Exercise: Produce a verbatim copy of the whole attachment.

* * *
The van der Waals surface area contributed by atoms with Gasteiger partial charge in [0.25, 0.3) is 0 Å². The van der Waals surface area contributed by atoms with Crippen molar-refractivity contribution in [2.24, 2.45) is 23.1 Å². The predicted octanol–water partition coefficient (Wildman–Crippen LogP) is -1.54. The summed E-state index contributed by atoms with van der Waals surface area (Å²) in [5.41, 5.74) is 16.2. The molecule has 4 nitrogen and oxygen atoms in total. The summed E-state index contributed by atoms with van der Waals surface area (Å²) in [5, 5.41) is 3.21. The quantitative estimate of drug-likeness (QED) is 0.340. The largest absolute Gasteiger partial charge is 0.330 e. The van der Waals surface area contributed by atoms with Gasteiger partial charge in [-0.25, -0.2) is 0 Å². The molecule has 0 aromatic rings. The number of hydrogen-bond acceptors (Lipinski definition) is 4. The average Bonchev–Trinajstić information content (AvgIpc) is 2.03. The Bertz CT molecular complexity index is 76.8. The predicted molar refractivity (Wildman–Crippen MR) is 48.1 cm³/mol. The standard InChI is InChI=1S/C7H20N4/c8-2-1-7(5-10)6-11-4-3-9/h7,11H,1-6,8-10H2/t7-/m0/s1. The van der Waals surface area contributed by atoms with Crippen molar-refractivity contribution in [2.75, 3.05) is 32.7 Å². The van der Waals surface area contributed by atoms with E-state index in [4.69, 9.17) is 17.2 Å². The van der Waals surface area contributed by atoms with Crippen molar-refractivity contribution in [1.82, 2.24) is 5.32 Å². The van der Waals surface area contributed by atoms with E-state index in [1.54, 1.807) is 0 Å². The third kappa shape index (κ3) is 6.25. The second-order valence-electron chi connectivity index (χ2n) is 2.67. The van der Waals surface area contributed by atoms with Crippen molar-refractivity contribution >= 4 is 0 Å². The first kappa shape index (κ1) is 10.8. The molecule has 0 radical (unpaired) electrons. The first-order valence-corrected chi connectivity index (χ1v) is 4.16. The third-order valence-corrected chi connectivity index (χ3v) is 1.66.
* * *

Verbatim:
The van der Waals surface area contributed by atoms with Gasteiger partial charge in [0.25, 0.3) is 0 Å². The van der Waals surface area contributed by atoms with Crippen molar-refractivity contribution in [2.24, 2.45) is 23.1 Å². The predicted octanol–water partition coefficient (Wildman–Crippen LogP) is -1.54. The summed E-state index contributed by atoms with van der Waals surface area (Å²) in [5.41, 5.74) is 16.2. The molecule has 4 nitrogen and oxygen atoms in total. The summed E-state index contributed by atoms with van der Waals surface area (Å²) in [5, 5.41) is 3.21. The quantitative estimate of drug-likeness (QED) is 0.340. The largest absolute Gasteiger partial charge is 0.330 e. The van der Waals surface area contributed by atoms with Gasteiger partial charge in [-0.25, -0.2) is 0 Å². The molecule has 0 aromatic rings. The number of hydrogen-bond acceptors (Lipinski definition) is 4. The average Bonchev–Trinajstić information content (AvgIpc) is 2.03. The Bertz CT molecular complexity index is 76.8. The predicted molar refractivity (Wildman–Crippen MR) is 48.1 cm³/mol. The standard InChI is InChI=1S/C7H20N4/c8-2-1-7(5-10)6-11-4-3-9/h7,11H,1-6,8-10H2/t7-/m0/s1. The van der Waals surface area contributed by atoms with Crippen molar-refractivity contribution in [2.75, 3.05) is 32.7 Å². The van der Waals surface area contributed by atoms with E-state index in [4.69, 9.17) is 17.2 Å². The van der Waals surface area contributed by atoms with Crippen molar-refractivity contribution in [1.82, 2.24) is 5.32 Å². The van der Waals surface area contributed by atoms with E-state index in [1.54, 1.807) is 0 Å². The third kappa shape index (κ3) is 6.25. The second-order valence-electron chi connectivity index (χ2n) is 2.67. The van der Waals surface area contributed by atoms with Crippen molar-refractivity contribution >= 4 is 0 Å². The first kappa shape index (κ1) is 10.8. The molecule has 0 radical (unpaired) electrons. The first-order valence-corrected chi connectivity index (χ1v) is 4.16. The third-order valence-corrected chi connectivity index (χ3v) is 1.66.